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How long should we pray?

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Among the many questions contained in St. Thomas Aquinas’ “Summa Theologiae,” this is one of the most practical and helpful for the daily living of our Catholic faith. St. Thomas’ full answer can be found in article 14 of his treatment on prayer in the second part of the “Summa.” Here I will summarize and adapt his principal teachings on the matter.

One foundational biblical passage that can guide our approach to this question is St. Paul’s instruction in his first letter to the Thessalonians (5:17): “Pray without ceasing.” How is this possible for us? In order to answer, we need to make a distinction regarding two ways we can speak about prayer: First, we may consider it in itself, such as when we recite the Our Father; secondly, we may consider prayer in its proper cause or motivation, as it proceeds from the desire of charity.

Charity in this context is that good habit of the will infused by God (ordinarily at baptism) by which we are inclined to love him above all and love our neighbors as ourselves. As a habitual inclination, charity is a guiding principle that directs our wills and can, by extension, direct all our voluntary actions in a God-oriented fashion. Hence, all good human actions that proceed from the desire of charity are like offerings made to God out of love for him. As prayer is “the raising of one’s mind and heart to God” (Catechism of the Catholic Church 2559), every action proceeding from charity’s direction can be considered as a prayer before him.

It is important to note that our actions can still be directed by charity even when we are not consciously thinking about that direction at every moment. To draw a familiar comparison, various forms of Catholic “morning offering” prayers express our intention to offer to God not only our vocal prayers, but also all our “works, joys and sufferings” throughout the day, even for the sake of particular petitions.

The idea here is that the original intention and offering will continue to influence and direct our actions even if (and especially when) we do not consciously advert to that intention while performing a good work or enduring some suffering. Having the theological virtue of charity in our wills is something like having the enduring influence of the morning offering, as by charity we habitually desire to direct all our actions toward the love of God, which is one way to “pray without ceasing.”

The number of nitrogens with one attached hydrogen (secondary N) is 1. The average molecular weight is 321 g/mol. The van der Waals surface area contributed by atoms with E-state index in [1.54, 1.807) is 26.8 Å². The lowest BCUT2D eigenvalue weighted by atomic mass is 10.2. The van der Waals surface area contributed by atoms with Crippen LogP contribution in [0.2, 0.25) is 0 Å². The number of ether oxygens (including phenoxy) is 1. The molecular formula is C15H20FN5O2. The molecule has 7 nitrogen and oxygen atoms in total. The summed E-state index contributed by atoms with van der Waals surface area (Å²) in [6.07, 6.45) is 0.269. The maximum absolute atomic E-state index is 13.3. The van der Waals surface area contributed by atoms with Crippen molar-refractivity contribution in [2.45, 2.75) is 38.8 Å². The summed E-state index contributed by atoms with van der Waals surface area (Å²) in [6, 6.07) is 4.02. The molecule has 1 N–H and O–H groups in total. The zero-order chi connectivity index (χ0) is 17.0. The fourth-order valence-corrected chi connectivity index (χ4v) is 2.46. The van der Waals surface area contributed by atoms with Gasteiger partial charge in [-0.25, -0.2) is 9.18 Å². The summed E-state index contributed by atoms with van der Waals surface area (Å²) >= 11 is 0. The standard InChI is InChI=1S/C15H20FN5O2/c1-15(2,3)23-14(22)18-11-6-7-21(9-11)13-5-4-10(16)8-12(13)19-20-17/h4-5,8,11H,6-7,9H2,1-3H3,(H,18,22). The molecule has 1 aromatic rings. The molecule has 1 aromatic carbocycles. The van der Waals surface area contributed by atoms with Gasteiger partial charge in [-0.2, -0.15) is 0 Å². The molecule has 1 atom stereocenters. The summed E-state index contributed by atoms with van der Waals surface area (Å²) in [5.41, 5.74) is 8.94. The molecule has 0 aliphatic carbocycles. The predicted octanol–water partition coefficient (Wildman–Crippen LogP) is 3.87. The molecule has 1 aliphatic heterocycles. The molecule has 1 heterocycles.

But if we consider the formal reciting of prayers and specific acts of devotion, prayer cannot be uninterrupted, since God expects us to do many other things besides, such as fulfilling our familial and occupational responsibilities. So apart from our prayers of obligation, such as attending Mass on Sundays, how long should our prayers last? St. Thomas writes: “ … the quantity of a thing should be commensurate with its purpose, for instance the quantity of the (medical) dose should be commensurate with health. And so it is becoming that prayer should last long enough to arouse the fervor of the interior desire: and when it exceeds this measure, so that it cannot be continued any longer without causing weariness, it should be discontinued.”

This passage contains a very important lesson, especially for those of us who might be inclined to impose upon ourselves (or others) certain lengthy prayers and devotions as if God himself required them. While the Lord is surely pleased with our desires to be devout, and of course it often is good to extend our prayer time, St. Thomas’ principle can be used to help us discern in concrete circumstances when God might be calling us to something else at the moment. In that case, we need not be concerned, since that other thing — so long as it is from the same desire of charity that should be motivating all our devotions in the first place — will also be accepted as a prayer by our loving Father in heaven.

Finally, St. Thomas also helps us to keep in mind that there are other ways, in addition to having the enduring desire of charity, to participate in continual prayer. For example, one may pray recurringly at certain fixed times, as with the Liturgy of the Hours. Also, similar to how the flames of votive candles continue to display our petitions after we have exited a church, certain effects of our prayers and good works may in their own ways continue the prayers for us. Accordingly, greater fervor in prayer may lead us to be more devout generally, and performing acts of charity, including encouraging others in their prayer life, may lead others to pray more for themselves, and for us as well. 

Arias is assistant professor at the Christendom Graduate School of Theology in Alexandria.

 

 

 

 

 

© Arlington Catholic Herald 2019